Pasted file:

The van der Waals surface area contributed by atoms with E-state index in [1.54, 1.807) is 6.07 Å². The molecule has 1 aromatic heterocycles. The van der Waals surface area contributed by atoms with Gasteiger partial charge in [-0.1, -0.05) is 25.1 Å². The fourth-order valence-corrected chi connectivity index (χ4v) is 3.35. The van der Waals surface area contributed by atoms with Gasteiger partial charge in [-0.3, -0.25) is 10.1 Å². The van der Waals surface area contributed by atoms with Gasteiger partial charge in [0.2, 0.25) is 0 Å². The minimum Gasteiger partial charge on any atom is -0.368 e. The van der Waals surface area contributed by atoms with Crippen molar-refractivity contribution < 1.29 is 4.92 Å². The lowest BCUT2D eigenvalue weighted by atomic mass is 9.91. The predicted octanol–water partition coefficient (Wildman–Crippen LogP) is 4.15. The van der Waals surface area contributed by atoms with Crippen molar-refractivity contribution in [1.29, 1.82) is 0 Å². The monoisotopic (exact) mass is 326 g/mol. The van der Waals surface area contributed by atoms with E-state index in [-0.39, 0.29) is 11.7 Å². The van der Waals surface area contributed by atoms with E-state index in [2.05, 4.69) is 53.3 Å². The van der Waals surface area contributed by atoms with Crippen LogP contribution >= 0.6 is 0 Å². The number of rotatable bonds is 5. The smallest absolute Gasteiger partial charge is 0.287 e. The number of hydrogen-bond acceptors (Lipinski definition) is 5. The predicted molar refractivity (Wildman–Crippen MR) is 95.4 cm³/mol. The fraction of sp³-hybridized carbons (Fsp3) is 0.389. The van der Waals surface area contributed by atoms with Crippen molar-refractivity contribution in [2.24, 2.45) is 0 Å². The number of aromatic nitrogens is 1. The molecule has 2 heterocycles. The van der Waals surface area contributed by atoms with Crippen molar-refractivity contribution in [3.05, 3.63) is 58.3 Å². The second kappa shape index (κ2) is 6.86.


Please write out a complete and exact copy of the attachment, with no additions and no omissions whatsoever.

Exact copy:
The van der Waals surface area contributed by atoms with E-state index in [1.54, 1.807) is 6.07 Å². The molecule has 1 aromatic heterocycles. The van der Waals surface area contributed by atoms with Gasteiger partial charge in [-0.1, -0.05) is 25.1 Å². The fourth-order valence-corrected chi connectivity index (χ4v) is 3.35. The van der Waals surface area contributed by atoms with Gasteiger partial charge in [-0.3, -0.25) is 10.1 Å². The van der Waals surface area contributed by atoms with Gasteiger partial charge in [0.2, 0.25) is 0 Å². The minimum Gasteiger partial charge on any atom is -0.368 e. The van der Waals surface area contributed by atoms with Crippen molar-refractivity contribution < 1.29 is 4.92 Å². The lowest BCUT2D eigenvalue weighted by atomic mass is 9.91. The predicted octanol–water partition coefficient (Wildman–Crippen LogP) is 4.15. The van der Waals surface area contributed by atoms with Crippen molar-refractivity contribution in [1.29, 1.82) is 0 Å². The monoisotopic (exact) mass is 326 g/mol. The van der Waals surface area contributed by atoms with E-state index in [-0.39, 0.29) is 11.7 Å². The van der Waals surface area contributed by atoms with E-state index in [2.05, 4.69) is 53.3 Å². The van der Waals surface area contributed by atoms with Crippen LogP contribution >= 0.6 is 0 Å². The number of rotatable bonds is 5. The smallest absolute Gasteiger partial charge is 0.287 e. The number of hydrogen-bond acceptors (Lipinski definition) is 5. The predicted molar refractivity (Wildman–Crippen MR) is 95.4 cm³/mol. The fraction of sp³-hybridized carbons (Fsp3) is 0.389. The van der Waals surface area contributed by atoms with Crippen molar-refractivity contribution in [2.24, 2.45) is 0 Å². The number of aromatic nitrogens is 1. The molecule has 2 heterocycles. The van der Waals surface area contributed by atoms with Crippen molar-refractivity contribution in [3.05, 3.63) is 58.3 Å². The second kappa shape index (κ2) is 6.86.